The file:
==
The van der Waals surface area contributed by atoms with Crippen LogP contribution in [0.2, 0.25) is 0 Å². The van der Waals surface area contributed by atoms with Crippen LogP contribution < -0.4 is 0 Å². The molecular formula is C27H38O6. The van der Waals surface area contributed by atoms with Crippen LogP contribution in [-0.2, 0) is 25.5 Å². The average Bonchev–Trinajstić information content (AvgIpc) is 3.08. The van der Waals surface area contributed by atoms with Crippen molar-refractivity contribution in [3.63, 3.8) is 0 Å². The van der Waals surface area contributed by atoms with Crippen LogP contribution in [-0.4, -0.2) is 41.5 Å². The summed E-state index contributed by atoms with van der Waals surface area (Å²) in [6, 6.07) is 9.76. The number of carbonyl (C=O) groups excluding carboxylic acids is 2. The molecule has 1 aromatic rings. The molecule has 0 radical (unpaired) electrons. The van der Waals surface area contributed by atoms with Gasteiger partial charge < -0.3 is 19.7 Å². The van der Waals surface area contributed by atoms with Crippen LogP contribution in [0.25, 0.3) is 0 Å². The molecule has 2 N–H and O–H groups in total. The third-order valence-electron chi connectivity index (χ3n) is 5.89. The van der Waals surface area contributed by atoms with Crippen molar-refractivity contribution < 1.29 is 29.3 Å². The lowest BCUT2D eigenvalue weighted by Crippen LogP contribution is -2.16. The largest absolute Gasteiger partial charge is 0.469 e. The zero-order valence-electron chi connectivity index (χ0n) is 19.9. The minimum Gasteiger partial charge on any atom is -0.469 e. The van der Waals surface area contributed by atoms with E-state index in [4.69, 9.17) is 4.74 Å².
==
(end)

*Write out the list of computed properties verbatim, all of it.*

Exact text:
The van der Waals surface area contributed by atoms with Crippen LogP contribution in [0.2, 0.25) is 0 Å². The van der Waals surface area contributed by atoms with Crippen LogP contribution < -0.4 is 0 Å². The molecular formula is C27H38O6. The van der Waals surface area contributed by atoms with Crippen LogP contribution in [-0.2, 0) is 25.5 Å². The average Bonchev–Trinajstić information content (AvgIpc) is 3.08. The van der Waals surface area contributed by atoms with Crippen molar-refractivity contribution in [3.63, 3.8) is 0 Å². The van der Waals surface area contributed by atoms with Crippen LogP contribution in [-0.4, -0.2) is 41.5 Å². The summed E-state index contributed by atoms with van der Waals surface area (Å²) in [6, 6.07) is 9.76. The number of carbonyl (C=O) groups excluding carboxylic acids is 2. The molecule has 1 aromatic rings. The molecule has 0 radical (unpaired) electrons. The van der Waals surface area contributed by atoms with Gasteiger partial charge < -0.3 is 19.7 Å². The van der Waals surface area contributed by atoms with Crippen LogP contribution in [0.25, 0.3) is 0 Å². The molecule has 2 N–H and O–H groups in total. The third-order valence-electron chi connectivity index (χ3n) is 5.89. The van der Waals surface area contributed by atoms with Crippen molar-refractivity contribution < 1.29 is 29.3 Å². The lowest BCUT2D eigenvalue weighted by Crippen LogP contribution is -2.16. The largest absolute Gasteiger partial charge is 0.469 e. The zero-order valence-electron chi connectivity index (χ0n) is 19.9. The minimum Gasteiger partial charge on any atom is -0.469 e. The van der Waals surface area contributed by atoms with E-state index in [4.69, 9.17) is 4.74 Å².